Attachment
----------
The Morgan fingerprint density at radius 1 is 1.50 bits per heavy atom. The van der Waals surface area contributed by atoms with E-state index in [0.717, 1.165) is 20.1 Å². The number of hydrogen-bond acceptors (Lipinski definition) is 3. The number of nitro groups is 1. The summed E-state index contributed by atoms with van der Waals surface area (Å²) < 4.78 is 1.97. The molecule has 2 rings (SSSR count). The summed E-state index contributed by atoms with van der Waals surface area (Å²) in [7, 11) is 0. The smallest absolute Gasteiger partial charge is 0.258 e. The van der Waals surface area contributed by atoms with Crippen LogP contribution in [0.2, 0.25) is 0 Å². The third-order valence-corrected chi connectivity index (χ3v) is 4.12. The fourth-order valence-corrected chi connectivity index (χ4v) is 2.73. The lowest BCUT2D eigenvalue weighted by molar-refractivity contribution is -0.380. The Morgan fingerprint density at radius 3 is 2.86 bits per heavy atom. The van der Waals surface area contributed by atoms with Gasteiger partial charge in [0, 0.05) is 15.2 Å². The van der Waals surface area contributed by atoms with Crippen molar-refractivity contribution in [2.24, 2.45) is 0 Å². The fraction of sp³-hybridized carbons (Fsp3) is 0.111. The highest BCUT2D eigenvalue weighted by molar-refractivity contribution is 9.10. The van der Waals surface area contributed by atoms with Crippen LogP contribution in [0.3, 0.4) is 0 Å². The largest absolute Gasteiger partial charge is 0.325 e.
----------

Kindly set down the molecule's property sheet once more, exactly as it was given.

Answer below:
The Morgan fingerprint density at radius 1 is 1.50 bits per heavy atom. The van der Waals surface area contributed by atoms with E-state index in [0.717, 1.165) is 20.1 Å². The number of hydrogen-bond acceptors (Lipinski definition) is 3. The number of nitro groups is 1. The summed E-state index contributed by atoms with van der Waals surface area (Å²) < 4.78 is 1.97. The molecule has 2 rings (SSSR count). The summed E-state index contributed by atoms with van der Waals surface area (Å²) in [7, 11) is 0. The smallest absolute Gasteiger partial charge is 0.258 e. The van der Waals surface area contributed by atoms with Crippen LogP contribution in [0.2, 0.25) is 0 Å². The third-order valence-corrected chi connectivity index (χ3v) is 4.12. The fourth-order valence-corrected chi connectivity index (χ4v) is 2.73. The lowest BCUT2D eigenvalue weighted by molar-refractivity contribution is -0.380. The Morgan fingerprint density at radius 3 is 2.86 bits per heavy atom. The van der Waals surface area contributed by atoms with Gasteiger partial charge in [0, 0.05) is 15.2 Å². The van der Waals surface area contributed by atoms with Crippen molar-refractivity contribution in [2.24, 2.45) is 0 Å². The fraction of sp³-hybridized carbons (Fsp3) is 0.111. The highest BCUT2D eigenvalue weighted by molar-refractivity contribution is 9.10. The van der Waals surface area contributed by atoms with Crippen LogP contribution in [0.3, 0.4) is 0 Å². The largest absolute Gasteiger partial charge is 0.325 e.